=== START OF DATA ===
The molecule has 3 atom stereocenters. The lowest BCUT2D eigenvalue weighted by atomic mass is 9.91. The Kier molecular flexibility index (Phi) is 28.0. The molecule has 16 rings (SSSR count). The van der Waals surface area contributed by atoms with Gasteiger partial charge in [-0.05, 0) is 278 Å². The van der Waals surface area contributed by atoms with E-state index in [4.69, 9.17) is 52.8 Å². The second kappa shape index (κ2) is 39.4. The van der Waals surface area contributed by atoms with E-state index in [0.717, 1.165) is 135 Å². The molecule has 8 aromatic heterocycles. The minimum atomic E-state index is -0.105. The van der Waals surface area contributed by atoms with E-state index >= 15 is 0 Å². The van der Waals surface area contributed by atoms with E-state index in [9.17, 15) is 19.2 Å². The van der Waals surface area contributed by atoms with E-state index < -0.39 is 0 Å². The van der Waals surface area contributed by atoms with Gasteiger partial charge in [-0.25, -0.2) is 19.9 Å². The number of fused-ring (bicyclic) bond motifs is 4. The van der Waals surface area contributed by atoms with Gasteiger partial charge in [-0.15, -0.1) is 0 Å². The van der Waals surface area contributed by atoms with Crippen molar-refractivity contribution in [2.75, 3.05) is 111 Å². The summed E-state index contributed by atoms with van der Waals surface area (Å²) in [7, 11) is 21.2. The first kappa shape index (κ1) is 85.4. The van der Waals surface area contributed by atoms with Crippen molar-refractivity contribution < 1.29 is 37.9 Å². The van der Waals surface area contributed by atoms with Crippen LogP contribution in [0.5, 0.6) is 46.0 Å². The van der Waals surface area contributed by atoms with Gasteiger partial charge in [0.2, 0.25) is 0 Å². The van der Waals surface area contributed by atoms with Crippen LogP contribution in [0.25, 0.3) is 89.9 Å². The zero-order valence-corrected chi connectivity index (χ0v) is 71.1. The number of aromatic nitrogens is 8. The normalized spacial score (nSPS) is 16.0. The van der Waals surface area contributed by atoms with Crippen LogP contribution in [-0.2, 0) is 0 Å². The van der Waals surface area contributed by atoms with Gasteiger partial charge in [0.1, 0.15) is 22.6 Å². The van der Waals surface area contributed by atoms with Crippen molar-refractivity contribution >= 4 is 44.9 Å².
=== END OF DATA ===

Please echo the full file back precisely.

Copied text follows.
The molecule has 3 atom stereocenters. The lowest BCUT2D eigenvalue weighted by atomic mass is 9.91. The Kier molecular flexibility index (Phi) is 28.0. The molecule has 16 rings (SSSR count). The van der Waals surface area contributed by atoms with Gasteiger partial charge in [-0.05, 0) is 278 Å². The van der Waals surface area contributed by atoms with E-state index in [4.69, 9.17) is 52.8 Å². The second kappa shape index (κ2) is 39.4. The van der Waals surface area contributed by atoms with E-state index in [0.717, 1.165) is 135 Å². The molecule has 8 aromatic heterocycles. The minimum atomic E-state index is -0.105. The van der Waals surface area contributed by atoms with E-state index >= 15 is 0 Å². The van der Waals surface area contributed by atoms with E-state index in [9.17, 15) is 19.2 Å². The van der Waals surface area contributed by atoms with E-state index < -0.39 is 0 Å². The van der Waals surface area contributed by atoms with Gasteiger partial charge in [-0.25, -0.2) is 19.9 Å². The number of fused-ring (bicyclic) bond motifs is 4. The van der Waals surface area contributed by atoms with Gasteiger partial charge in [-0.15, -0.1) is 0 Å². The van der Waals surface area contributed by atoms with Crippen molar-refractivity contribution in [2.75, 3.05) is 111 Å². The summed E-state index contributed by atoms with van der Waals surface area (Å²) in [7, 11) is 21.2. The first kappa shape index (κ1) is 85.4. The van der Waals surface area contributed by atoms with Crippen molar-refractivity contribution < 1.29 is 37.9 Å². The van der Waals surface area contributed by atoms with Crippen LogP contribution in [0.5, 0.6) is 46.0 Å². The van der Waals surface area contributed by atoms with Gasteiger partial charge in [0.2, 0.25) is 0 Å². The van der Waals surface area contributed by atoms with Crippen LogP contribution in [0.25, 0.3) is 89.9 Å². The zero-order valence-corrected chi connectivity index (χ0v) is 71.1. The number of aromatic nitrogens is 8. The normalized spacial score (nSPS) is 16.0. The van der Waals surface area contributed by atoms with Crippen LogP contribution in [-0.2, 0) is 0 Å². The van der Waals surface area contributed by atoms with Gasteiger partial charge in [0.1, 0.15) is 22.6 Å². The van der Waals surface area contributed by atoms with Crippen molar-refractivity contribution >= 4 is 44.9 Å².